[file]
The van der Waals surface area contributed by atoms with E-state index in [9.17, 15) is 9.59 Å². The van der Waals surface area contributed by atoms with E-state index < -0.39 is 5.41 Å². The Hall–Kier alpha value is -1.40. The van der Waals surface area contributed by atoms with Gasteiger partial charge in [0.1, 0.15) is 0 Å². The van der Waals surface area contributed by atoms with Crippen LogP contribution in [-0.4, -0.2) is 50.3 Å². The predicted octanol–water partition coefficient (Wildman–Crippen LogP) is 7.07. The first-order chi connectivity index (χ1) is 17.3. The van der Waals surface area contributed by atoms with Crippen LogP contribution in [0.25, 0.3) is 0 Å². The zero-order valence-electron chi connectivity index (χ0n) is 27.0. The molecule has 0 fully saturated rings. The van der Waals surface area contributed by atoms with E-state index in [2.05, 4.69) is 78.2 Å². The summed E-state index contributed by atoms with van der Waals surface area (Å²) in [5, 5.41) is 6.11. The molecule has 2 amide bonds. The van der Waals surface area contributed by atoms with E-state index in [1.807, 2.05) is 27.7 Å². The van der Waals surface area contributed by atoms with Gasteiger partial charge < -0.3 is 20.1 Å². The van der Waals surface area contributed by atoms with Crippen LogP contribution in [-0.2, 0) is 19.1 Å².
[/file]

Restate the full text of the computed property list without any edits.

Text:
The van der Waals surface area contributed by atoms with E-state index in [9.17, 15) is 9.59 Å². The van der Waals surface area contributed by atoms with E-state index < -0.39 is 5.41 Å². The Hall–Kier alpha value is -1.40. The van der Waals surface area contributed by atoms with Gasteiger partial charge in [0.1, 0.15) is 0 Å². The van der Waals surface area contributed by atoms with Crippen LogP contribution in [-0.4, -0.2) is 50.3 Å². The predicted octanol–water partition coefficient (Wildman–Crippen LogP) is 7.07. The first-order chi connectivity index (χ1) is 17.3. The van der Waals surface area contributed by atoms with Crippen LogP contribution in [0.25, 0.3) is 0 Å². The zero-order valence-electron chi connectivity index (χ0n) is 27.0. The molecule has 0 fully saturated rings. The van der Waals surface area contributed by atoms with E-state index in [2.05, 4.69) is 78.2 Å². The summed E-state index contributed by atoms with van der Waals surface area (Å²) in [5, 5.41) is 6.11. The molecule has 2 amide bonds. The van der Waals surface area contributed by atoms with E-state index in [1.807, 2.05) is 27.7 Å². The van der Waals surface area contributed by atoms with Gasteiger partial charge < -0.3 is 20.1 Å². The van der Waals surface area contributed by atoms with Crippen LogP contribution in [-0.2, 0) is 19.1 Å².